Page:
Forage for borage

Marta Jacyna

Marta Jacyna

Marta Jacyna is BASC’s communications officer. She is passionate about the countryside and enjoys deer stalking and foraging for food.

Foraging for food is very rewarding – there is so much nature can give us that it would be a real shame not to make the most of it. From jams, teas and salads, to additions for soups, sauces or even medicine, your local field can help you fill up your pantry with all sorts of goodies. Everything you forage will be fresh and natural.

Plants can be your friend or foe; never use anything you don’t recognise. Confusing two similar-looking plants can end badly.

Hogweed is a prime example of how things can go wrong. In itself it is tasty and you can pretty much use every part of it in the kitchen. However, confuse it with giant hogweed and you’re in for a nasty surprise. After touching the latter, your skin will lose resistance to UV rays and will blister terribly. What’s even worse, it might well haunt you for many years to come. Getting sap in your eyes can end with temporary or even permanent blindness.

Foraging for wild fruits

The easiest to spot are the fruits. Blackberries, raspberries and hawthorn can be found around most fields and hedges in late summer. All can be used for jams and pies. Hawthorn is a great addition to jellies as it contains a lot of pectin, paspberry leaf tea is great for stomach upsets and wild strawberries can be picked in open, bright woodland. You will also find delicious bilberries growing in heather in the summer.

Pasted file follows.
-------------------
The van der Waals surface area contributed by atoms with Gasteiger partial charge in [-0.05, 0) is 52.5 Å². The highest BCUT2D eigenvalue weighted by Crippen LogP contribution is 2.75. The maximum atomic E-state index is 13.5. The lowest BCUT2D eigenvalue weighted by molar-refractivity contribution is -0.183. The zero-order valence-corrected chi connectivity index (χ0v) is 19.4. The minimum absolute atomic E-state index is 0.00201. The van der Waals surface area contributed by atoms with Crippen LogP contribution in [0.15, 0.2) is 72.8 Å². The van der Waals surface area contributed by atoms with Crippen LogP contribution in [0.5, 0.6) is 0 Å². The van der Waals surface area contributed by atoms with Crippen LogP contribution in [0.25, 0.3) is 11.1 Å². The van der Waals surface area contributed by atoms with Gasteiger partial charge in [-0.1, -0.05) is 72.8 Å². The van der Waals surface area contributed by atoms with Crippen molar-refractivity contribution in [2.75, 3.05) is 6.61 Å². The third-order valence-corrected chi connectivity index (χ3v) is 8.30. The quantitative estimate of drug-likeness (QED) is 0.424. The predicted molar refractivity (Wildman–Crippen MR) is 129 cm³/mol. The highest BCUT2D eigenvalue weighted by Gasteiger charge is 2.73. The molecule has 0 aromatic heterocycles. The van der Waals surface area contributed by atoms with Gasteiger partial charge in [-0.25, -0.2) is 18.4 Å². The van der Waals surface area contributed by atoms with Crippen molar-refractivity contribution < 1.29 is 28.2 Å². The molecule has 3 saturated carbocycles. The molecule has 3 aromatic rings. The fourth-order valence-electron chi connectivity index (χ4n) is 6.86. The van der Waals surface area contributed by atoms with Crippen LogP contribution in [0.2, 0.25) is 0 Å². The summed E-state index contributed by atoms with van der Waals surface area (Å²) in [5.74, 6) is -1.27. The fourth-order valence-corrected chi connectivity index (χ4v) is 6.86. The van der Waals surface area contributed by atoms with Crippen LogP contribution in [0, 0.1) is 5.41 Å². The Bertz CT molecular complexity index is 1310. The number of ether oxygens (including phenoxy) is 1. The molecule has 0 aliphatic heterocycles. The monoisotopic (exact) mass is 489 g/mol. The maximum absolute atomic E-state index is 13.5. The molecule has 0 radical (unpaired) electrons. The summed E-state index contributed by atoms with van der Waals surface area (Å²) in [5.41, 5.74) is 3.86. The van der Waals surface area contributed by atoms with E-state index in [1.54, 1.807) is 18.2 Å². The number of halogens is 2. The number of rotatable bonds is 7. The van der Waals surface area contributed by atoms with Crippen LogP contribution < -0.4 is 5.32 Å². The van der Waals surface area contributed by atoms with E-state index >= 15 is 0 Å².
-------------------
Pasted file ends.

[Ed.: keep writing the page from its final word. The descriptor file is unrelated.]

Foraging raspberries is easy and they are delicious
Raspberry - Click to enlarge
Forage for blackberries, or brambles - they are so abundant and delicious
Blackberry - Click to enlarge
Foraging for wild strawberries is hard but their flavour makes it worth the effort
Wild strawberry - Click to enlarge
Forage for hawthorn - it is a great addition to jellies
Hawthorn - Click to enlarge

To weed or not to weed? 

You can even do a bit for conservation on top of filling your fridge with goodies by using the Himalayan balsam. It grows along rivers and damp fields from spring onwards. This plant is an invasive, non-native species and we should do our best to get rid of it. Use young leaves and flowers in salads or its seeds which have a nutty taste and are best picked when pale.

If you have a particularly annoying weed that sticks to everything in your garden, it’s probably cleavers. And, it’s actually a lovely herb full of vitamins and minerals. You can blanch and use them as a leaf vegetable. This will remove the stickiness, making them easier to eat. An interesting thing about cleavers is that they belong to the coffee family. You can dry and roast the little seeds and use them as a coffee substitute. 

Young stinging nettle leaves can also be used for cooking. And if you have dandelions spoiling your lawn, the next time you pull them out, try cooking the younger leaves like spinach. The flowers make a fabulous addition to salads and the root can be roasted. If you pick the flowers early in the morning, you can make fabulous tea, marmalade and even wine. Really worth a try!

Foraging nettles is tricky but they are abundant and make for a healthy addition to the diet
Stinging nettles

Healthy and delicious herbs